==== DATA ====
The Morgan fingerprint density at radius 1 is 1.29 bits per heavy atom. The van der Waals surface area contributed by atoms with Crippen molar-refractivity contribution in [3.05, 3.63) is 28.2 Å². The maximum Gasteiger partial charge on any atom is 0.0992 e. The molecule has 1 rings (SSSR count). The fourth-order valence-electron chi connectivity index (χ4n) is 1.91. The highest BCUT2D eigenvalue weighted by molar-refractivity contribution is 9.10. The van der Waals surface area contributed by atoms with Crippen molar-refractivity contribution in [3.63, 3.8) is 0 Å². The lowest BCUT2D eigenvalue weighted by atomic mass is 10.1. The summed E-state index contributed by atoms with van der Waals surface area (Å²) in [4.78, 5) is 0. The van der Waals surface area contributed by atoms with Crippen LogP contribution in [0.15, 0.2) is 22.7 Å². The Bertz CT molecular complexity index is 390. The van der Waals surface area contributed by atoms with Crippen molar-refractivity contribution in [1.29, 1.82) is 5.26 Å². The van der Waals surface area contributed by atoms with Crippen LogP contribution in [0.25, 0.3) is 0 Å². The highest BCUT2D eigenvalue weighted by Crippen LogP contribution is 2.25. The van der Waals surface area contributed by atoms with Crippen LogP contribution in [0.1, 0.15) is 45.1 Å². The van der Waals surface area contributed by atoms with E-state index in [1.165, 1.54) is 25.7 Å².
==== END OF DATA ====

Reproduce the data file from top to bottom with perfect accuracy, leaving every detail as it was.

The Morgan fingerprint density at radius 1 is 1.29 bits per heavy atom. The van der Waals surface area contributed by atoms with Crippen molar-refractivity contribution in [3.05, 3.63) is 28.2 Å². The maximum Gasteiger partial charge on any atom is 0.0992 e. The molecule has 1 rings (SSSR count). The fourth-order valence-electron chi connectivity index (χ4n) is 1.91. The highest BCUT2D eigenvalue weighted by molar-refractivity contribution is 9.10. The van der Waals surface area contributed by atoms with Crippen molar-refractivity contribution in [3.63, 3.8) is 0 Å². The lowest BCUT2D eigenvalue weighted by atomic mass is 10.1. The summed E-state index contributed by atoms with van der Waals surface area (Å²) in [4.78, 5) is 0. The van der Waals surface area contributed by atoms with Crippen LogP contribution in [0.15, 0.2) is 22.7 Å². The Bertz CT molecular complexity index is 390. The van der Waals surface area contributed by atoms with Crippen molar-refractivity contribution in [1.29, 1.82) is 5.26 Å². The van der Waals surface area contributed by atoms with Crippen LogP contribution in [0.25, 0.3) is 0 Å². The highest BCUT2D eigenvalue weighted by Crippen LogP contribution is 2.25. The van der Waals surface area contributed by atoms with Crippen LogP contribution in [0.1, 0.15) is 45.1 Å². The van der Waals surface area contributed by atoms with E-state index in [1.165, 1.54) is 25.7 Å².